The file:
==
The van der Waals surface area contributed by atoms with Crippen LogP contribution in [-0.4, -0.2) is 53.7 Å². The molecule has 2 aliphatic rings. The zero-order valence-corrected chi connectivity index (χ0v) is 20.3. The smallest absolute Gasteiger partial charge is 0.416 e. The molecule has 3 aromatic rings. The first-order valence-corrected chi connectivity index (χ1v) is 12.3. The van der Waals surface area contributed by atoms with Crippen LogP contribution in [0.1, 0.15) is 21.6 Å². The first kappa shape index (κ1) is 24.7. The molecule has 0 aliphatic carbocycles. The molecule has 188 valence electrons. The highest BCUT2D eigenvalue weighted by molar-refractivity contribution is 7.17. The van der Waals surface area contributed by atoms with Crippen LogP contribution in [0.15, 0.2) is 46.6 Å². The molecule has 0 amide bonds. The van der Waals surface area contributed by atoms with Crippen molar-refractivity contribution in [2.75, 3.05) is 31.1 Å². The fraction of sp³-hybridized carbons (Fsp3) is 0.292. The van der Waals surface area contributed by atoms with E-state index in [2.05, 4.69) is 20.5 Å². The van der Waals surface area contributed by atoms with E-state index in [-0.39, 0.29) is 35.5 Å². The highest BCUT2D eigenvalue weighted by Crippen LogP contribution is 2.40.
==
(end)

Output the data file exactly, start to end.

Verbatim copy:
The van der Waals surface area contributed by atoms with Crippen LogP contribution in [-0.4, -0.2) is 53.7 Å². The molecule has 2 aliphatic rings. The zero-order valence-corrected chi connectivity index (χ0v) is 20.3. The smallest absolute Gasteiger partial charge is 0.416 e. The molecule has 3 aromatic rings. The first-order valence-corrected chi connectivity index (χ1v) is 12.3. The van der Waals surface area contributed by atoms with Crippen LogP contribution in [0.1, 0.15) is 21.6 Å². The first kappa shape index (κ1) is 24.7. The molecule has 0 aliphatic carbocycles. The molecule has 188 valence electrons. The highest BCUT2D eigenvalue weighted by molar-refractivity contribution is 7.17. The van der Waals surface area contributed by atoms with Crippen LogP contribution in [0.15, 0.2) is 46.6 Å². The molecule has 0 amide bonds. The van der Waals surface area contributed by atoms with Crippen molar-refractivity contribution in [2.75, 3.05) is 31.1 Å². The fraction of sp³-hybridized carbons (Fsp3) is 0.292. The van der Waals surface area contributed by atoms with E-state index in [2.05, 4.69) is 20.5 Å². The van der Waals surface area contributed by atoms with E-state index in [-0.39, 0.29) is 35.5 Å². The highest BCUT2D eigenvalue weighted by Crippen LogP contribution is 2.40.